Be Ready for a Surprise in Granada, Nicaragua

By Travel Writers

February 25, 2018 6 min read

By Jim Farber

From its brightly painted colonial-era houses and churches to the shimmering waters of Lake Nicaragua with its hundreds of tiny islands (isletas) to the verdant cloud-shrouded slopes of the Mombacho Volcano that dominates the landscape, Granada is a fascinating city to discover. Its people are warm, welcoming and proud of their country, anxious to dispel visions of Nicaragua left over from the U.S attempt to overthrow the Sandinista Revolution in the last century.

Today Nicaragua is prospering and reaching out to the tourist industry. An excellent infrastructure of new roads connect the country's major cities and tourist attractions such as the Mombacho Volcano Natural Reserve. Sustainable energy and recycling are a way of life. Schoolchildren study English and Spanish as part of the curriculum from kindergarten through high school. There is a minimum amount of crime, and Nicaraguans enjoy universal healthcare.

And then there is Granada.

Located about an hour's drive from the capital city of Managua, Granada was founded by Francisco Hern ndez de Cordoba in 1524 and is renowned for the abundance of beautifully preserved colonial architecture that defines the city. Every street presents itself as a rainbow of exterior colors: bright red next to blue, next to green, next to yellow, next to orange. Each street-facing facade conceals wonders within as entryways lead to a series of interior courtyards accentuated by lush gardens.

The Plaza Colon Hotel provides the perfect blend of traditional colonial architecture and contemporary comfort. Originally the homes of several renowned families, the main house and three adjoining properties were converted to form the hotel. Its graceful colonnaded facade, however, remains just as it was at the beginning of the 19th century.

The innermost courtyard contains two floors of comfortable rooms surrounding the pool and dining area, where breakfast is served each morning. Located directly on the main cathedral square, the patio of the Plaza Colon Hotel provides the ideal place to sip a rich cup of Nicaraguan coffee or relax with an evening rum cocktail as the square bustles with activity and the cacophonous chorus of birds in the trees. From the hotel you can also employ one of the many horse-drawn carriages that line up in the square to give you a leisurely, clip-clop tour of the town.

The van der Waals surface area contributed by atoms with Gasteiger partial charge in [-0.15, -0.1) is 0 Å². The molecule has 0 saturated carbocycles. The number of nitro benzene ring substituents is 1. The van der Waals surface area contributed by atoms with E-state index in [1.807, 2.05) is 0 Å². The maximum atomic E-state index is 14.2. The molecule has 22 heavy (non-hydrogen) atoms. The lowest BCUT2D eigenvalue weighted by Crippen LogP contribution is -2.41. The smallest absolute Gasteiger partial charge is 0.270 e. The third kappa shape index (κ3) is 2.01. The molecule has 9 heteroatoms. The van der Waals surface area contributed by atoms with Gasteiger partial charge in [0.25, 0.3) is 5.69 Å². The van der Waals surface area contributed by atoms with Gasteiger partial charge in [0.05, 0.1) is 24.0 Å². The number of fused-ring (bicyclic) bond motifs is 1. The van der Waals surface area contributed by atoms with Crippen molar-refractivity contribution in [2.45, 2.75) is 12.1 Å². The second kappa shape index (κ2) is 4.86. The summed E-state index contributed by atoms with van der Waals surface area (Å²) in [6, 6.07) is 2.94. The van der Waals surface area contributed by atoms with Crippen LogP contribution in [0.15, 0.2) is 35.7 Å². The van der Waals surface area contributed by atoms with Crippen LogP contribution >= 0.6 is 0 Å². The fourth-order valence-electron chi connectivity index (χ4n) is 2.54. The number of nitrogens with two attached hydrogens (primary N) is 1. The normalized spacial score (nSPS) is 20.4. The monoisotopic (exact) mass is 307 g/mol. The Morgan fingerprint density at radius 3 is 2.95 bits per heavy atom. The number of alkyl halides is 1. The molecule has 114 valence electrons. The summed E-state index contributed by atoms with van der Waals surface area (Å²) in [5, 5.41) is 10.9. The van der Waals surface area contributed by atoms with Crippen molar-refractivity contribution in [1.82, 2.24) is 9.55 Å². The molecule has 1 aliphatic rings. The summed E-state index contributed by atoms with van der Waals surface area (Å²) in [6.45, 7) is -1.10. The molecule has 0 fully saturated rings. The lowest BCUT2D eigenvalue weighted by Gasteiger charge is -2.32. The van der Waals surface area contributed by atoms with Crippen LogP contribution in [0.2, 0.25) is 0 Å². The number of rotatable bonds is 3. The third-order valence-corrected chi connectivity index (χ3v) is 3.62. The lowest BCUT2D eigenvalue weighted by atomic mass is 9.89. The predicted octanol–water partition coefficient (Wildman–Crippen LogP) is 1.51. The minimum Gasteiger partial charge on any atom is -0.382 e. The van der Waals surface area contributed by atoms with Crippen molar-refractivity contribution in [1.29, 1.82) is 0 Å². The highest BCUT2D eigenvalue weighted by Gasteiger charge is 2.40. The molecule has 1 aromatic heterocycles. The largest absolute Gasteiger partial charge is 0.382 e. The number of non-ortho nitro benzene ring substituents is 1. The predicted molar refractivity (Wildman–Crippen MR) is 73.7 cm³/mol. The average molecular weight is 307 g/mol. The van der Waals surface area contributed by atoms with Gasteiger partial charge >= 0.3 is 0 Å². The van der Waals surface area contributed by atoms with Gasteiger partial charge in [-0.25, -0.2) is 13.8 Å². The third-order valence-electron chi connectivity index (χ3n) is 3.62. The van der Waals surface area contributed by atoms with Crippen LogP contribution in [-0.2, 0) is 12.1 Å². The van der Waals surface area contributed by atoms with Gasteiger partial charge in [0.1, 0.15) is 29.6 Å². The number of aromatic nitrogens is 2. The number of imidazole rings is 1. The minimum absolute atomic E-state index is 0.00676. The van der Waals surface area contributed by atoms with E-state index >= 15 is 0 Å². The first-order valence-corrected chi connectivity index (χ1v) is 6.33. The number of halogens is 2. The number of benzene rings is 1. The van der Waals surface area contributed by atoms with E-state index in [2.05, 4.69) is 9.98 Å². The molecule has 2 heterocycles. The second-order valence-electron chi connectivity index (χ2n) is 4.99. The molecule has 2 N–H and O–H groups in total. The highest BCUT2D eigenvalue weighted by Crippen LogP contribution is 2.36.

But Granada is really ideal for walking. On foot you can take the time to explore the city's main streets and byways, its myriad shops and grand churches. Be sure to climb to the top of the bell tower of Iglesia de la Merced, a favorite spot for viewing the sunset. And on Calle Cervantes you will find the Convento Museo de San Francisco and the Iglesia de San Francisco, the oldest church in Nicaragua dating back to 1529. The museum offers a wide range of historical, archeological and fine art exhibits.

In the evening the Calle la Calzada and the adjacent avenues become a gathering place for locals and visitors. The streets are lined with every type of tavern and eatery, from the elegant Hotel Dario and the Bistro Estrada to casual cafes serving fish caught from the lake, locally raised poultry, beef and vegetables.

Two side excursions are a must: a boat ride onto the lake with its many islands, some of which feature small hotels, and a walk through the cloud forests of the Mombacho Volcano. When the clouds part the volcano's hiking trails offer a panoramic view of Granada, the great expanse of the lake and the other towering volcanoes that define Nicaragua's landscape.

WHEN YOU GO

For general information: www.granada.com

I stayed at the Hotel Plaza Colon: www.hotelplazacolon.com.

For the Mombacho Volcano Reserve: www.mombacho.org

 Colorful colonial-era buildings line the streets of Granada, Nicaragua. Photo courtesy of Jim Farber.
Colorful colonial-era buildings line the streets of Granada, Nicaragua. Photo courtesy of Jim Farber.
 Fishermen cast their nets in Lake Nicaragua. Photo courtesy of Jim Farber.
Fishermen cast their nets in Lake Nicaragua. Photo courtesy of Jim Farber.
 Hammock-weavers work at their craft in Granada, Nicaragua. Photo courtesy of Jim Farber.
Hammock-weavers work at their craft in Granada, Nicaragua. Photo courtesy of Jim Farber.

Jim Farber is a freelance writer. To read features by other Creators Syndicate writers and cartoonists, visit the Creators Syndicate website at www.creators.com.

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